Jean Piaget's Theory Of Cognitive Development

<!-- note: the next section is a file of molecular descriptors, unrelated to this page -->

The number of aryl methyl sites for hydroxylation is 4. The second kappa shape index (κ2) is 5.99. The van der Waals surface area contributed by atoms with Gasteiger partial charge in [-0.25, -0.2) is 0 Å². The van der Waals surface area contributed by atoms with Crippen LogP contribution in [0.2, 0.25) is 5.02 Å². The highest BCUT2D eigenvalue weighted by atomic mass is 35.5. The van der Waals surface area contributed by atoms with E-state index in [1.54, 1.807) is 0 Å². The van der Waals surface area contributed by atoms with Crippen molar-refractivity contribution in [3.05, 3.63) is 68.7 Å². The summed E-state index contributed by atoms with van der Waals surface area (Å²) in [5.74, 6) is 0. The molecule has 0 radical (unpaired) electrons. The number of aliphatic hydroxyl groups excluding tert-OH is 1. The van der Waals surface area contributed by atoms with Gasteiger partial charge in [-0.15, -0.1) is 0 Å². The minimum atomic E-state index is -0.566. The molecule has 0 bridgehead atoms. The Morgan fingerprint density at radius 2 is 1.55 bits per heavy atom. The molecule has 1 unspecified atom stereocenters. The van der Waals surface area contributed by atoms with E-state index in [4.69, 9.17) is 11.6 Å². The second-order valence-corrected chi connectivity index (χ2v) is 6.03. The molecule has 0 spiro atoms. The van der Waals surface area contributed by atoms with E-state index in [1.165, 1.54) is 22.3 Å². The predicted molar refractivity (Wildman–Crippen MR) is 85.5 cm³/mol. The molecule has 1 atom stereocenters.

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Cognition is the study of the mind works. When we study cognitive development, we are acknowledging the fact that changes occur in how we think and learn as we grow. There is a very big difference in the way that children and adults think about and understand their environment. Jean Piaget (1896-1980), a biology student did extensive research work in the area of child development and is attributed with the development of the theory of cognitive development which has played a major role in this field (child development). His approach of studying the development of the human mind was a synthesis of ideas drawn from biology and philosophy. He looked at human beings as biological organisms who must adapt successively to their environment. Piaget’s theory of cognitive development revolutionized the study of children’s cognitive development and it has undergone some revisions over the years. It also provides a set of basic principles to guide our understanding of cognitive development that are found in most recent theories. Piaget believed that in order to adapt successively to our changing environment, we are always actively trying to make sense of our experiments. Active learning (organizing by schema): gives us a chance to explore the different ways that objects can be organized depending on the concept used. At 5 years old, children are at the preoperational stage of cognitive development. Piaget defined this second stage by what it lacks: operations rather than what it has.
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